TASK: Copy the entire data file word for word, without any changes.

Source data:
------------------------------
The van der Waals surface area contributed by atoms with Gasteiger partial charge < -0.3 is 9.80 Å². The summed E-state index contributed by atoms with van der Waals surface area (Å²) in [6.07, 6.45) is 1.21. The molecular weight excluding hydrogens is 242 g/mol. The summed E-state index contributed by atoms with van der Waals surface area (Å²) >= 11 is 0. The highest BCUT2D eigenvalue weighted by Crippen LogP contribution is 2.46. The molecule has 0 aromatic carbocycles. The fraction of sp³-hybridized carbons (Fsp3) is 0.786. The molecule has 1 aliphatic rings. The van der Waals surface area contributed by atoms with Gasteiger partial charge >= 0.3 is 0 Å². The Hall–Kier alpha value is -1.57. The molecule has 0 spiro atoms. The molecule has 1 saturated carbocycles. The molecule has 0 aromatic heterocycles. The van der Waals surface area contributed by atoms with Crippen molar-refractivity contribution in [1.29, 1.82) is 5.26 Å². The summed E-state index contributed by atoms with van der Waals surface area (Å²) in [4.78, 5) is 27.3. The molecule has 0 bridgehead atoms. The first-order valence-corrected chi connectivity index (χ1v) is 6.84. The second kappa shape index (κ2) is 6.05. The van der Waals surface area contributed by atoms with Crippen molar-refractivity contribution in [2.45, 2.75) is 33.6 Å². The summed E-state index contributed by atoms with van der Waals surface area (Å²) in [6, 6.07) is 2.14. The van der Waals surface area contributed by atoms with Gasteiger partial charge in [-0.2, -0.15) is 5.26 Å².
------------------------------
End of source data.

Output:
The van der Waals surface area contributed by atoms with Gasteiger partial charge < -0.3 is 9.80 Å². The summed E-state index contributed by atoms with van der Waals surface area (Å²) in [6.07, 6.45) is 1.21. The molecular weight excluding hydrogens is 242 g/mol. The summed E-state index contributed by atoms with van der Waals surface area (Å²) >= 11 is 0. The highest BCUT2D eigenvalue weighted by Crippen LogP contribution is 2.46. The molecule has 0 aromatic carbocycles. The fraction of sp³-hybridized carbons (Fsp3) is 0.786. The molecule has 1 aliphatic rings. The van der Waals surface area contributed by atoms with Gasteiger partial charge >= 0.3 is 0 Å². The Hall–Kier alpha value is -1.57. The molecule has 0 spiro atoms. The molecule has 1 saturated carbocycles. The molecule has 0 aromatic heterocycles. The van der Waals surface area contributed by atoms with Crippen molar-refractivity contribution in [1.29, 1.82) is 5.26 Å². The summed E-state index contributed by atoms with van der Waals surface area (Å²) in [4.78, 5) is 27.3. The molecule has 0 bridgehead atoms. The first-order valence-corrected chi connectivity index (χ1v) is 6.84. The second kappa shape index (κ2) is 6.05. The van der Waals surface area contributed by atoms with Crippen molar-refractivity contribution in [2.45, 2.75) is 33.6 Å². The summed E-state index contributed by atoms with van der Waals surface area (Å²) in [6, 6.07) is 2.14. The van der Waals surface area contributed by atoms with Gasteiger partial charge in [-0.2, -0.15) is 5.26 Å².